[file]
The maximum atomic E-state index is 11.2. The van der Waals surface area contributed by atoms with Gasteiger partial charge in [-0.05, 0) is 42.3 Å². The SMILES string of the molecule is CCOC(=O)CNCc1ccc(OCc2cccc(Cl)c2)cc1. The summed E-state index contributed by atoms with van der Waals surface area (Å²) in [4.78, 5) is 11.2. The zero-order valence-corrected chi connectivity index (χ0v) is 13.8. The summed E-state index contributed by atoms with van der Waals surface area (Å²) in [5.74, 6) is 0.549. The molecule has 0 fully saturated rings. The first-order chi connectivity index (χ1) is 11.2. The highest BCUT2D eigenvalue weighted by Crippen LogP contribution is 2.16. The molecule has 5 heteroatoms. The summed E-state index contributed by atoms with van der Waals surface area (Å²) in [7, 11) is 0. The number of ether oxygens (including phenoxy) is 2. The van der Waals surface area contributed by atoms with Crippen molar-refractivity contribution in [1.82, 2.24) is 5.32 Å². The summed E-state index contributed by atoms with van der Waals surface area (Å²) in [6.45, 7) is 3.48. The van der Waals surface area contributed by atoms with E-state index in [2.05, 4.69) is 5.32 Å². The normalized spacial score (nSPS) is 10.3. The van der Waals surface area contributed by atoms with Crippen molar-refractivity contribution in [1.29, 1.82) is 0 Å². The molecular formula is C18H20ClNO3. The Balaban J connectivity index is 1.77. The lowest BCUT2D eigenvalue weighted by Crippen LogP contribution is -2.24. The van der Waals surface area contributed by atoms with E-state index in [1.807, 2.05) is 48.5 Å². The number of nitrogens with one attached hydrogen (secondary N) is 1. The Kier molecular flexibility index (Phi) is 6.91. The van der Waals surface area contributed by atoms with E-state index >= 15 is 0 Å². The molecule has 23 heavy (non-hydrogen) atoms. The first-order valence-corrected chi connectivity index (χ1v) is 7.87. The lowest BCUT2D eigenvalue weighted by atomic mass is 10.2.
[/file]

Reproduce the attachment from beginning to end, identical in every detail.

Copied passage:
The maximum atomic E-state index is 11.2. The van der Waals surface area contributed by atoms with Gasteiger partial charge in [-0.05, 0) is 42.3 Å². The SMILES string of the molecule is CCOC(=O)CNCc1ccc(OCc2cccc(Cl)c2)cc1. The summed E-state index contributed by atoms with van der Waals surface area (Å²) in [4.78, 5) is 11.2. The zero-order valence-corrected chi connectivity index (χ0v) is 13.8. The summed E-state index contributed by atoms with van der Waals surface area (Å²) in [5.74, 6) is 0.549. The molecule has 0 fully saturated rings. The first-order chi connectivity index (χ1) is 11.2. The highest BCUT2D eigenvalue weighted by Crippen LogP contribution is 2.16. The molecule has 5 heteroatoms. The summed E-state index contributed by atoms with van der Waals surface area (Å²) in [7, 11) is 0. The number of ether oxygens (including phenoxy) is 2. The van der Waals surface area contributed by atoms with Crippen molar-refractivity contribution in [1.82, 2.24) is 5.32 Å². The summed E-state index contributed by atoms with van der Waals surface area (Å²) in [6.45, 7) is 3.48. The van der Waals surface area contributed by atoms with E-state index in [2.05, 4.69) is 5.32 Å². The normalized spacial score (nSPS) is 10.3. The van der Waals surface area contributed by atoms with Crippen molar-refractivity contribution in [1.29, 1.82) is 0 Å². The molecular formula is C18H20ClNO3. The Balaban J connectivity index is 1.77. The lowest BCUT2D eigenvalue weighted by Crippen LogP contribution is -2.24. The van der Waals surface area contributed by atoms with E-state index in [1.807, 2.05) is 48.5 Å². The number of nitrogens with one attached hydrogen (secondary N) is 1. The Kier molecular flexibility index (Phi) is 6.91. The van der Waals surface area contributed by atoms with E-state index >= 15 is 0 Å². The molecule has 23 heavy (non-hydrogen) atoms. The first-order valence-corrected chi connectivity index (χ1v) is 7.87. The lowest BCUT2D eigenvalue weighted by atomic mass is 10.2.